I’m no stickler, but ‘telemetry’ is not the right word for collecting data from a simulated car. I’m not holding my breath about a change in nomenclature, but I’ll just note quietly, that the true meaning of the term ‘telemetry’ is something like “far off + measure.” True if applied to a real racecar, but not when your computer is measuring the bits flying around on the same processor. But that’s enough on that – I’ll use ‘telemetry’ for expediency.
There is a great value in using telemetry in iRacing to understand several things. First, how the car behaves in relation to other cars offered on the service; second, how changes to the car setup can affect that behavior; third – and most critically – what you are doing right and wrong in driving the car on the selected track.
As for what kind of telemetry to use, there are several options, and I will discuss a few which are available. First, are the built-in features of the sim. Many will dispute this and argue that the speed and rpm displays do not constitute telemetry, but take away these elements from a real-life driver or sim-racer and you will quickly realize the importance of some instrumentation feedback, be it from the gauges, or the special information boxes on the screen. In addition, these displays can be used in conjunction with replays to get an understanding of how the car responds to inputs at various parts of the track. Along with that goes the tire temperature, pressure and wear statistics which you can make use of to learn about what the car is doing.
But enough on the obvious telemetry. The bigger feedback opportunity comes from utilities which ‘talk’ to the sim and provide extra data to the user. This feature will likely be built-in at some point in the near future, but until then there are two great alternatives you must try.
First is the so-called ‘Telemetry Heads-up Display’ or ‘THUD’ for short, which was developed by Stephane Turpin and works on Windows XP, Vista and Windows 7, in both 32 and 64 bit versions. Stephane’s .dll file, when put into the iRacing root directory, provides on-screen data for the driver including: split times, best lap in session, optimal lap (adding up your best sector times), as well as a delta display which shows your differential compared to your best recorded lap, a digital tachometer, a configurable shift-light, a lap counter, a clock, and a new beta feature showing slip angle/oversteer.
All of these are real-time displays while driving, but the utility also saves files from your session with the data from your best lap (used in future sessions as the baseline for the delta time), and also your best laptime and best sector times. There is also an option to export the sector and best lap times to a .csv file for easier compiling of data in a spreadsheet or database. The THUD utility is very configurable by simple editing of an associated .ini file, or you could also download Claude Leclerc’s THUD Editor to help to set the location of the data on the screen real-estate. Remember also that any function can be removed from display easily, and the whole THUD display can be switched off with a simple keystroke.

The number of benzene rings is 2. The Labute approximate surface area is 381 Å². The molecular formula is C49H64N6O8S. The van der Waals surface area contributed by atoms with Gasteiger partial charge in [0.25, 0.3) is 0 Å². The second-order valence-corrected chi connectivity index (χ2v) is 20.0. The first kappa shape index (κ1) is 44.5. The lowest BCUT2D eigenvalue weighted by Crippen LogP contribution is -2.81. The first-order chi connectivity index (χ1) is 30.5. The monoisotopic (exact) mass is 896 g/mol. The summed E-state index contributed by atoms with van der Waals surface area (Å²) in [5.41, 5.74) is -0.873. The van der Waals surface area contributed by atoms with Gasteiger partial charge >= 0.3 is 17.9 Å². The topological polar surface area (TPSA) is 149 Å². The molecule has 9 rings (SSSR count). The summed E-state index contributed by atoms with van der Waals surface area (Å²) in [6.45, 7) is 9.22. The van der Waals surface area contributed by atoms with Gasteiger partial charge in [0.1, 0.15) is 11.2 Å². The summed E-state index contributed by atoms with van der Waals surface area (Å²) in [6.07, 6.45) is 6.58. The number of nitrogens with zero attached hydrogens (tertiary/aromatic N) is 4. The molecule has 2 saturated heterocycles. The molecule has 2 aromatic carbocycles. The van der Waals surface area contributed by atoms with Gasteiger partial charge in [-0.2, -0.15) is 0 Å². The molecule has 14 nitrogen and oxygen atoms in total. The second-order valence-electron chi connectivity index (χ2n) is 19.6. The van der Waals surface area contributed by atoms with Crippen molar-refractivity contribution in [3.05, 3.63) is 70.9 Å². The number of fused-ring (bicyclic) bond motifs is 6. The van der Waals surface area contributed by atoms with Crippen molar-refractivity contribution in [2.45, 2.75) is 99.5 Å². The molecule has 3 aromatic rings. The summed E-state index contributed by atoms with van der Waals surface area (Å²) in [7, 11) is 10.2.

Much of the basic functionality is available for free, but the advanced functions will only work if it is registered (send a private message to Stephane, and have an iRacing gift certificate code ready – you decide the amount). Registering was pretty simple and painless, and the token amount was well worth it compared to the amount of usefulness of the utility. Highly recommended!
The last option I will discuss is a program called ‘vbox’ released by Martine Wedlake, the output from which can be uploaded with a telemetry viewer developed for a real-life telemetry datalogger, called ‘Driftbox’ – marketed toward the drifting crowd obviously. Should the output from the Driftbox program not be to your liking, you can export the data to be used in a spreadsheet. This is where the telemetry can really be used to its fullest extent. The resulting dataset includes: location on the track, distance, time, speed, direction, yaw, slip, lateral acceleration, longitudinal acceleration, turn radius, rpm, and the inputs: throttle, brake, gear, and steering angle. The program defaults to 10 Hz (collects all data 10 times per second), but can be adjusted up to the 60Hz ceiling (the rate at which data is calculated and generated within the sim). Keep in mind that 60 Hz results in an enormous amount of data during even a short session on the track. I typically run it at 30 Hz and limit the runs to 3-5 laps so that the file size is manageable.
Not only will this option allow you to see your G-G plots (showing your cornering and braking ability), but it also allows you to dissect your performance at specific areas of the track so that you can target your analysis to get the best feedback and make informed decisions. Again, this kind of information is easily configured and just as easily viewed, and thus is – again – highly recommended. Do yourself a favor and try it out and see if you can figure out where you are losing time, and what setup or driving line adjustments will provide the best improvements using hard data.
Now how about calling it ‘iMetry?’ How about ‘E-metry?’ No, no. I’ve got it. ‘Simmetry.’ Yep, that’s the ticket.